After releasing "Ain't No Mountain High Enough: A Tribute to Hitsville U.S.A." earlier this year, Michael Bolton is getting back to original songwriting -- and with some collaborators he says may surprise us.
"I'm writing with a group of people who are, like, the new hot guns," says Bolton, who's keeping his collaborators' names under raps for now. "It's an interesting crew, an interesting cast of characters, really talented people. They're some of the most successful and some of the biggest contemporary artists out there. But I'm kind of keeping this to myself until I know what my project looks like."
Nevertheless, Bolton -- who's collaborated with Lady Gaga and Ne-Yo in recent years -- notes that this course of action "kind of takes me full circle to when everything took off to me. My songwriting career took off first, and I was trying to do that on the side while I was trying to do a solo career. I was writing songs and creating a catalog. Diane Warren was down the street, and we'd collaborate together. Desmond Child, too. It was a whole group of songwriters, and this is kind of like that, I think. The good news is that melody is back in pop music again. There's a lot of melody in music now, across the board from hip-hop to country, and that's where I'm the most comfortable, so it's made me roll up my sleeve and get on the phone to my manager and publishers and say 'I feel like going on a writing run for the next few months.' "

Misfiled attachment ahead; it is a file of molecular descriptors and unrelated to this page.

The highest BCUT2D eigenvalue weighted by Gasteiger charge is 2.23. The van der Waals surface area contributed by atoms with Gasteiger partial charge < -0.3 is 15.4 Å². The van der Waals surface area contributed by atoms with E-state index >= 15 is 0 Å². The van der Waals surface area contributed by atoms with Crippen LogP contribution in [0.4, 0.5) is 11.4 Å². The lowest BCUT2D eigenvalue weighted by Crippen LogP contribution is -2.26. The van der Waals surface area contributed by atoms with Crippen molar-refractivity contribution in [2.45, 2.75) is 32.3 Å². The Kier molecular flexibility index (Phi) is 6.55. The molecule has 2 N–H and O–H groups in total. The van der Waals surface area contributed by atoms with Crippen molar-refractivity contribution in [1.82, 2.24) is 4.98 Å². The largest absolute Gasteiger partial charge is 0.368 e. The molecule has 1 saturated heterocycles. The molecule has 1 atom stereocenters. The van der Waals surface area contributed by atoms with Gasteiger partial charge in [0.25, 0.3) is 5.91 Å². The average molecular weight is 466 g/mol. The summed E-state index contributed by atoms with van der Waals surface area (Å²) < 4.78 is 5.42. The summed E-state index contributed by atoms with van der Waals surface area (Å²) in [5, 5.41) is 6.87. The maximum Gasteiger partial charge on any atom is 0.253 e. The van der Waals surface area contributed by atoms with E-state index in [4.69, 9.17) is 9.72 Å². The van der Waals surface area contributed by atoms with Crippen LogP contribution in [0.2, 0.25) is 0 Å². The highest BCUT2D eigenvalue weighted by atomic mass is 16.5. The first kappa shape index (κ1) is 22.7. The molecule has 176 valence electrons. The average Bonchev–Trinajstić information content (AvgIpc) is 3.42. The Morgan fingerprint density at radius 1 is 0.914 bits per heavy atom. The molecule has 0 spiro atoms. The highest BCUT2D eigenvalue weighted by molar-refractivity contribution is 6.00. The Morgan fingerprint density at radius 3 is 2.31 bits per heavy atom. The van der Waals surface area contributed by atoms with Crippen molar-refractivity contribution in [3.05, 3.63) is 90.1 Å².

And, Bolton adds, he's not necessarily doing all of this writing just for his own next album.
"Half of (the songs) are maybe a little too young for me, thematically," he explains. "I'm writing songs that could be great for any young, contemporary artists but I'm also going to write songs I feel are great for my next project, too. It still has to be a theme and vocally has to be something that resonates to my core in order for it to resonate with my audience. So we'll see; some of these things seem like they might be written for Katy Perry or someone in that vocal range, but if it's a song that could speak to anybody I'm making notes and moving things around and I'll see if it's something that would work for me."
Bolton, who wrapped a North American tour this week, gets back on the road Feb. 8, with Mexican dates in late March and a European trek starting April 23 in Berlin. He's also "developing a couple of television shows" that he hopes to put in production next year, as well as a stage musical that's still being written and "could be a year off, could be a little more than a year off."
"You write this stuff to last, not to get out quickly," he says. "The good thing about all the travel is you can rest your voice after a show and whether you're traveling by bus or flying you can be working on these other projects and developing things as you go. That's my down time."
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